Meanwhile, DS Judy Johnson is investigating the disappearance of a local rough sleeper. The only trace of her is the rumour that she's gone 'underground'. This might be a figure of speech, but with the discovery of the bones and the stories both Ruth and the police have heard of a vast community of rough sleepers living in the old chalk-mining tunnels under Norwich, the clues point in only one direction. Local academic Martin Kellerman knows all about the tunnels and their history - but can his assertions of cannibalism and ritual killing possibly be true?
As the weather gets hotter, tensions rise. A local woman goes missing and the police are under attack. Ruth and Nelson must unravel the dark secrets of The Underground and discover just what gruesome secrets lurk at its heart - before it claims another victim.
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Customer ReviewsMost Helpful
By Linda on 01-03-17
One of my favourite series
I was much looking forward to a new Ruth Galloway tale and this one didn't disappointment. The tale was a tiny bit far fetched and the ending straggled on a bit but but this was still a highly enjoyable listen. Brought to life as always remarkably well by Jane McDowell our favourite characters are all there with Judy playing a significant role in this investigation. I do hope that Elly Griffiths continues with this series and the endlessly intriguing relationship between Ruth and Nelson. I am fascinated that the author can have created such a splendid series as this and missed the mark so soundly with the Stephens and Mephisto books which I have found terribly disappointing.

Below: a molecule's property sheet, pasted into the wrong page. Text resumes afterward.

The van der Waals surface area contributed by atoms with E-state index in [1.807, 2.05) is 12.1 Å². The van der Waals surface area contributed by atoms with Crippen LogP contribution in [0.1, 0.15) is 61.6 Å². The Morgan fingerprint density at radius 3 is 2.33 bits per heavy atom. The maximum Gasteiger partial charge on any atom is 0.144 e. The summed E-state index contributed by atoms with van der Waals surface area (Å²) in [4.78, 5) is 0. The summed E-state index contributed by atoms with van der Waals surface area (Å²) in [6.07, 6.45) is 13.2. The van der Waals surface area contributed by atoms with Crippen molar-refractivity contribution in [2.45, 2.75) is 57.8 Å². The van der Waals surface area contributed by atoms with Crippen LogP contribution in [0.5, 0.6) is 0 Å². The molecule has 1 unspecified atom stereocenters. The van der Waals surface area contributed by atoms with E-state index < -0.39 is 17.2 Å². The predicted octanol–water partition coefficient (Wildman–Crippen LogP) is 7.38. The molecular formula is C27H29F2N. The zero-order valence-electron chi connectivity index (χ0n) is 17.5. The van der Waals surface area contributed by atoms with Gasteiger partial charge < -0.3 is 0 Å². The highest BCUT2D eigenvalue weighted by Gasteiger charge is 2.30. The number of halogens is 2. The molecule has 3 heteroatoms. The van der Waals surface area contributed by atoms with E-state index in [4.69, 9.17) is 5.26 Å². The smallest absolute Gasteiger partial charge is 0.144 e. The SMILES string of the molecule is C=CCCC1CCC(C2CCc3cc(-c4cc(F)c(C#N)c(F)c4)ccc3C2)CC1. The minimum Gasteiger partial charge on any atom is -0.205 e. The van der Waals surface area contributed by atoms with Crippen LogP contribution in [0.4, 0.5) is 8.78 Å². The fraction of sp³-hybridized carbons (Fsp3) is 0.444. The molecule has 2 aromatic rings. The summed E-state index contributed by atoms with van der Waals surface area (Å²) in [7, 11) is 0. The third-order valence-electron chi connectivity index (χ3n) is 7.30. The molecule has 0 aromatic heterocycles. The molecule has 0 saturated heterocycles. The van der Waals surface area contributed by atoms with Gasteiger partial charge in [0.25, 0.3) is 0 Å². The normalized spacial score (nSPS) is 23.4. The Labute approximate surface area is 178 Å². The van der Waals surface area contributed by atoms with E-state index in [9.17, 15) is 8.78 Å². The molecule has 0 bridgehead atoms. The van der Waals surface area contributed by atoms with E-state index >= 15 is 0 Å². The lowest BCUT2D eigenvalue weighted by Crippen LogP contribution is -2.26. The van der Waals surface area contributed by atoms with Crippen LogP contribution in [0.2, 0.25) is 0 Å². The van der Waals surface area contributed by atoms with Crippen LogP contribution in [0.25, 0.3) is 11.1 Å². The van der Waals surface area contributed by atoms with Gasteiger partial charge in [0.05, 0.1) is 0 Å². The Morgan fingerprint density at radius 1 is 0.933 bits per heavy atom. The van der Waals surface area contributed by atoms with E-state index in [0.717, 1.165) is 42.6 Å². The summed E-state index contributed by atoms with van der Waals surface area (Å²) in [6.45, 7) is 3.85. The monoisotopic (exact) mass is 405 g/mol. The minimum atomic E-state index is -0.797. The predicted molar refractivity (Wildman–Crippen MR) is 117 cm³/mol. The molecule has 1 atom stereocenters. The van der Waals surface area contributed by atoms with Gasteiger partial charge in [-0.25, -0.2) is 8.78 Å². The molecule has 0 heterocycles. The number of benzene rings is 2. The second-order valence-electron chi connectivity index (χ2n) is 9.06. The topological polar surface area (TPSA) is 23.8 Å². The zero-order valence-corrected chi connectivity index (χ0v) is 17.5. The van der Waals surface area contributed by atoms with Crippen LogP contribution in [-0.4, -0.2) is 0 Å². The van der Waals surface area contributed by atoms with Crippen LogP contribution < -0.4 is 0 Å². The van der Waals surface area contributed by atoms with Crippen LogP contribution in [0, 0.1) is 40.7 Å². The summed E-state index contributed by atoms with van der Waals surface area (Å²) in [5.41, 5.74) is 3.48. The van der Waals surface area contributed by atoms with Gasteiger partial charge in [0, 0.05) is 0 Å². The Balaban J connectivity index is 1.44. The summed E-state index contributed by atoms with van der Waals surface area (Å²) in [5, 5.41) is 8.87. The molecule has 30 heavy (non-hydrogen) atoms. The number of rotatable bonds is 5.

16 of 16 people found this review helpful
By Maggie on 28-02-17
Another cracker from the world of North Norfolk
In the last Ruth Galloway book I felt the series was moving from archaeology centred to more of a crime novel, and The Chalk Pit seems to bear this out. I really enjoyed it, as it combines an interesting (if far fetched in places) novel with a real development of the differing characters. I know there are tunnels under many ancient cities, not to mention underground railways, but underground societies? Certainly gets the imagination going... Not to mention making me feel ashamed of the way I've often ignored rough sleepers and not considered their world.
The whole Nelson / Michelle / Ruth triangle gets more convoluted - no spoilers - and has the potential for a real car crash of a scenario in the next book. Giving Nelson a female boss certainly adds a twist, and the women are to the fore with Judy very much taking the lead. Poor Tania is unlikely to match her for years, if ever. Dave, well he's Dave, unreconstructed carnivore caveman, but you have to love him, well I do anyway. Cathbad seems to have settled for a househusband role but I hope we get to see more of the passionate Druid in later books.
Ruth has a lot to cope with emotionally, some good, some hard, so she's agonising less about her weight this time around - but some aspects of her behaviour don't change. She still manages to totally ignore a blatant clue when Kate hits her over the head with it in the middle of the night.
I know some people regretted the change (back) of narrators, but not me. Jane McDowell has done a great job from the 1st Ruth Galloway book, and I find all her characters believable, especially her version of Harry.
Overall? A cracker. This series is far from running out of steam, and I hope it continues.
9 of 9 people found this review helpful